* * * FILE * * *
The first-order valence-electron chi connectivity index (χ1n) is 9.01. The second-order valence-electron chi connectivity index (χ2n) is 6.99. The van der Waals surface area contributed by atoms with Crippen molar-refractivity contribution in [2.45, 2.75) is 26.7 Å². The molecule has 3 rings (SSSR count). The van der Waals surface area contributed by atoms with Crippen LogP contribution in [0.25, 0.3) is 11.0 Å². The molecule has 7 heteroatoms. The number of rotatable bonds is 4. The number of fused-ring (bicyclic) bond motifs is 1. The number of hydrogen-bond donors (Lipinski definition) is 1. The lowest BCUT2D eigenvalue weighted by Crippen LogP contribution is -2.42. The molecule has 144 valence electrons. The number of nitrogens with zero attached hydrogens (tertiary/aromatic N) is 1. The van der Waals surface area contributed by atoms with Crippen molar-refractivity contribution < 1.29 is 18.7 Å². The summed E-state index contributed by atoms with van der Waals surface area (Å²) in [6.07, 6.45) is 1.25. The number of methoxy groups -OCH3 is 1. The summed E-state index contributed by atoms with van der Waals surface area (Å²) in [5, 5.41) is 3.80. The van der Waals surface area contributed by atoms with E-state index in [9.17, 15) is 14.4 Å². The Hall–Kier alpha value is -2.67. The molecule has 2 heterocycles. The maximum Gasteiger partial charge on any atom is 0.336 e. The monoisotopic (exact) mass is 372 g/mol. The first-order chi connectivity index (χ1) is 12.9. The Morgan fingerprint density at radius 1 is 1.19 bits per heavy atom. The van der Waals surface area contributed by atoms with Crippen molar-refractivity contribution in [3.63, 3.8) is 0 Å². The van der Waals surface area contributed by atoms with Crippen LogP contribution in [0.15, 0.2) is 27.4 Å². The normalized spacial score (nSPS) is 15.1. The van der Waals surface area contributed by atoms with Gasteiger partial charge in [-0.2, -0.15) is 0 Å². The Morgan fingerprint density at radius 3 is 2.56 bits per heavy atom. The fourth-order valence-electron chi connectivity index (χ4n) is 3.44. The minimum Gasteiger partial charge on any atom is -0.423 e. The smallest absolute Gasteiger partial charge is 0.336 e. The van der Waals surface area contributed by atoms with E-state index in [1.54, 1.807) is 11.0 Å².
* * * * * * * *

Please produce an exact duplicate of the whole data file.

The first-order valence-electron chi connectivity index (χ1n) is 9.01. The second-order valence-electron chi connectivity index (χ2n) is 6.99. The van der Waals surface area contributed by atoms with Crippen molar-refractivity contribution in [2.45, 2.75) is 26.7 Å². The molecule has 3 rings (SSSR count). The van der Waals surface area contributed by atoms with Crippen LogP contribution in [0.25, 0.3) is 11.0 Å². The molecule has 7 heteroatoms. The number of rotatable bonds is 4. The number of fused-ring (bicyclic) bond motifs is 1. The number of hydrogen-bond donors (Lipinski definition) is 1. The lowest BCUT2D eigenvalue weighted by Crippen LogP contribution is -2.42. The molecule has 144 valence electrons. The number of nitrogens with zero attached hydrogens (tertiary/aromatic N) is 1. The van der Waals surface area contributed by atoms with Crippen molar-refractivity contribution < 1.29 is 18.7 Å². The summed E-state index contributed by atoms with van der Waals surface area (Å²) in [6.07, 6.45) is 1.25. The number of methoxy groups -OCH3 is 1. The summed E-state index contributed by atoms with van der Waals surface area (Å²) in [5, 5.41) is 3.80. The van der Waals surface area contributed by atoms with E-state index in [9.17, 15) is 14.4 Å². The Hall–Kier alpha value is -2.67. The molecule has 2 heterocycles. The maximum Gasteiger partial charge on any atom is 0.336 e. The monoisotopic (exact) mass is 372 g/mol. The first-order chi connectivity index (χ1) is 12.9. The Morgan fingerprint density at radius 1 is 1.19 bits per heavy atom. The van der Waals surface area contributed by atoms with Crippen molar-refractivity contribution in [3.63, 3.8) is 0 Å². The van der Waals surface area contributed by atoms with Crippen LogP contribution in [0.15, 0.2) is 27.4 Å². The normalized spacial score (nSPS) is 15.1. The van der Waals surface area contributed by atoms with Gasteiger partial charge in [-0.2, -0.15) is 0 Å². The Morgan fingerprint density at radius 3 is 2.56 bits per heavy atom. The fourth-order valence-electron chi connectivity index (χ4n) is 3.44. The minimum Gasteiger partial charge on any atom is -0.423 e. The smallest absolute Gasteiger partial charge is 0.336 e. The van der Waals surface area contributed by atoms with E-state index in [1.54, 1.807) is 11.0 Å².